person with online participation available. Abstract submission is open. Registration and financial support requests open on 16 January 2023.

Probing Rocky Planet Formation with the ngVLA

Synthetic ngVLA images at 43 GHz of the innermost regions of disks with no dust grain pileup (left), marginal pileup (center) and extreme pileup (right). Ueda et al. (2022)

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The discovery of substructures in protoplanetary disks with ALMA has provided key insights about the formation of planets (e.g., Andrews 2020). However, observations of regions where rocky planets form are still sparse, especially because of the limited spatial resolution.

The inner edge of the so-called dead zone is one of the most important sites for rocky planet formation because it captures large dust grains drifting from outer regions (Ueda et al. 2019). The local accumulation of dust triggers the formation of planetesimals via the streaming instability and/or gravitational instability of the dust disk.

In Ueda et al. (2022) we showed that the ngVLA is a powerful tool for probing rocky planet formation at the dead-zone inner edge around Herbig stars. For a typical intermediate mass star with 56 times the Solar luminosity, the dead-zone inner edge is located at about 1 au from the central star. Thanks to the ngVLA's unprecedented angular resolution at wavelengths of 0.3-1cm, the dust pileup at the dead-zone inner edge can be spatially resolved as a ring-like structure. Even if dust grains only marginally pileup at the dead-zone inner edge, the ngVLA can detect the ring-like structure with a reasonable integration time of 10 hours (see figure).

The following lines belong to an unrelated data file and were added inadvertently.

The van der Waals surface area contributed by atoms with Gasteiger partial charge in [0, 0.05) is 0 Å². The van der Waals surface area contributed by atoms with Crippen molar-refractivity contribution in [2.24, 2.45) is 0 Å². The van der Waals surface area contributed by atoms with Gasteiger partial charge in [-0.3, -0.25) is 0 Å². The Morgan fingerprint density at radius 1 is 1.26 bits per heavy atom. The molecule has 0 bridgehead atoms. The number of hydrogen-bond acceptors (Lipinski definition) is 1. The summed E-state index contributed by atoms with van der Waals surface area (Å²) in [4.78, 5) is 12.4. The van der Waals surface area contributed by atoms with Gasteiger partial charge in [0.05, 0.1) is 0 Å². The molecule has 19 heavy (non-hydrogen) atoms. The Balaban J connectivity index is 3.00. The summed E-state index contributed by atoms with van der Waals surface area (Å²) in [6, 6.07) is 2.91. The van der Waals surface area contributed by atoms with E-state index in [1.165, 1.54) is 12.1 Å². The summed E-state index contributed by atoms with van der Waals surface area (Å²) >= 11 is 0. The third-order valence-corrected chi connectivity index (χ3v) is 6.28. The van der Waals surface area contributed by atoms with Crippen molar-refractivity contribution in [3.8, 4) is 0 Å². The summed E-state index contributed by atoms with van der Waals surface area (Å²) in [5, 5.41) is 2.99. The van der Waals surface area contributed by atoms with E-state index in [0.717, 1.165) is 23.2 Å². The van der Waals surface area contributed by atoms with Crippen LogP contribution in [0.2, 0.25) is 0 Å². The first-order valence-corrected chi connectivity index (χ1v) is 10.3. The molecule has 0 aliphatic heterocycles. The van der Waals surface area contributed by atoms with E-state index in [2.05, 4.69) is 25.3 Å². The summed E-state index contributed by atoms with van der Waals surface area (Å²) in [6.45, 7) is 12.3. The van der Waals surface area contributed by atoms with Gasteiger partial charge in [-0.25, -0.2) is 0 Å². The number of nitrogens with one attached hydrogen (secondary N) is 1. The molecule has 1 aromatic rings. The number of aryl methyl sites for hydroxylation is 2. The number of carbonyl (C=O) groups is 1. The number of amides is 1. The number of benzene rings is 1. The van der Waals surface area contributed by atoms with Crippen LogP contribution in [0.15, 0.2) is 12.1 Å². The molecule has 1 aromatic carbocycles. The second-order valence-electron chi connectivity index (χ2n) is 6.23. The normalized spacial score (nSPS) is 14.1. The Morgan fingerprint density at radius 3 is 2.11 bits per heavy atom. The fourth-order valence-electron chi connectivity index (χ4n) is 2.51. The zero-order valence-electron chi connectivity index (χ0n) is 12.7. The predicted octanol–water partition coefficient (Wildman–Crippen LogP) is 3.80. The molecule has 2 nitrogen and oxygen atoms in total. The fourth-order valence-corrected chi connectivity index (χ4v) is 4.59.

Close-in exoplanets are known to be common around Solar-type stars. There are competitive models of the origin of those exoplanets: in-situ formation at the dead-zone inner edge (e.g., Chatterjee & Tan 2014) or inward migration from the outer regions (e.g., Coleman & Nelson 2016). ngVLA observations will provide us with key clues about the formation of the close-in exoplanets.

Since 2015 the acronym ngVLA has appeared in 900+ publications indexed in the SAO/NASA Astrophysics Data System. This article continues a regular feature intended to showcase some of those publications. We are especially interested in showcasing work done by early-career researchers. The collection of showcase articles can be viewed online. Anyone wishing to volunteer to author a feature should contact Joan Wrobel.

ALMA Program News


ALMA antennas have resumed their exploration of the radio / far infrared Universe

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ALMA Cycle 9 in 2023

ALMA resumed Principal Investigator science observations last month following the Fall cyberattack. ALMA is currently taking observations in configuration C-3 and delivering data to users. 

As previously announced, ALMA’s most compact configurations (C-1 and C-2) will not be visited again in Cycle 9. Projects with Schedule Blocks in nominal configurations C-1 and C-2 that can still be observed in configuration C-3 will remain in the observing queue. As per usual ALMA policy, incomplete Cycle 9 Grade A projects will carry over into Cycle 10. The Cycle 10 pre-announcement will now be issued the week of 16 January 2023.

ALMA announces Joint Proposal agreements for JWST, VLA, and the VLT